# 2Summarizing Statistical Data

In this chapter, we explore some of the procedures available in *R* to summarize statistical data, and we give some examples of writing programs.

## 2.1 Measures of Central Tendency

Measures of central tendency are typical or central points in the data. The most commonly used are the mean and the median.

**Mean:** The mean is the sum of all values divided by the number of cases, excluding the missing values.

To obtain the mean of the data in Example 1.1 stored in write

` ``mean(downtime)`

` ``[1] 25.04348`

So the average downtime of all the computers in the laboratory is just over 25 minutes.

Going back to the original data in Exercise 1.1 stored in *marks*, to obtain the mean, write

` ``mean(marks)`

which gives

` ``[1] 57.44`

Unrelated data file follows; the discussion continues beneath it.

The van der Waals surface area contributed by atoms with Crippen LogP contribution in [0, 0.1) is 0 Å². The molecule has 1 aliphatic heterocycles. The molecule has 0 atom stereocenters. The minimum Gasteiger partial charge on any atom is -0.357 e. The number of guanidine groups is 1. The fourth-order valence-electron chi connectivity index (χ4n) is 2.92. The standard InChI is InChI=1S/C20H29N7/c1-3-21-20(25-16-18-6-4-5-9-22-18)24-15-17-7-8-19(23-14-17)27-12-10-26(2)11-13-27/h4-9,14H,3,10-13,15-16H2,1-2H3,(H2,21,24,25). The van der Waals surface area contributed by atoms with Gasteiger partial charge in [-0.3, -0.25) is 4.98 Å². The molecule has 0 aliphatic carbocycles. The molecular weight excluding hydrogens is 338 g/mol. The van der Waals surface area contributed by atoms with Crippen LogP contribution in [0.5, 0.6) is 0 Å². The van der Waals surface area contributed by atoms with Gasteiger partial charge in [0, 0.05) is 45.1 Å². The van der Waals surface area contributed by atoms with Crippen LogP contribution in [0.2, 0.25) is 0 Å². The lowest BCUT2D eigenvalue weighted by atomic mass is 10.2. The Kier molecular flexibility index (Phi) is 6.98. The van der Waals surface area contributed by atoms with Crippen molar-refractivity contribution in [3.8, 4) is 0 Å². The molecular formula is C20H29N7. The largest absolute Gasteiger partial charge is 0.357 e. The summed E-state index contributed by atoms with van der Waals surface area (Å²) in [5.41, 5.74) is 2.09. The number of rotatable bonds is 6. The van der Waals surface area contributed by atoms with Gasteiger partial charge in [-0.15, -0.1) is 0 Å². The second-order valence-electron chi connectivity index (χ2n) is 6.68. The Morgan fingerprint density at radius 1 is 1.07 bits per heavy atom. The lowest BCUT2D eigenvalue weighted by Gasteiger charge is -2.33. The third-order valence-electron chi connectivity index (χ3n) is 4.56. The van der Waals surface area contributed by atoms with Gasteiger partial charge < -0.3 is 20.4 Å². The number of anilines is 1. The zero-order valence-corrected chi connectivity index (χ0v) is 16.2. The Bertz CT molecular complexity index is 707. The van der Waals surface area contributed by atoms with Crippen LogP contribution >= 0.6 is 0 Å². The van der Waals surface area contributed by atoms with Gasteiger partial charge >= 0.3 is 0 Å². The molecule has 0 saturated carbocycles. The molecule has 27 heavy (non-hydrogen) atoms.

To obtain the mean marks for females, write

`mean(marks[1:23])`

`[1] 65.86957`

For males,

`mean(marks[24:50])`

`[1] 50.25926`

illustrating that the female average is substantially higher than the male average.

To obtain the mean of the corrected data in Exercise 1.1, recall that the mark of 86 for the 34th student on the list was an error, and that it should have been 46. We changed it with

` ``marks[34] <- 46`

The new overall average is

`mean(marks)`

`56.64`

and the new male average is

`mean(marks[24:50])`

`[1] 48.77778`

increasing the gap between the male and female averages even further.

If we perform a similar operation for the variables in the examination data given ...

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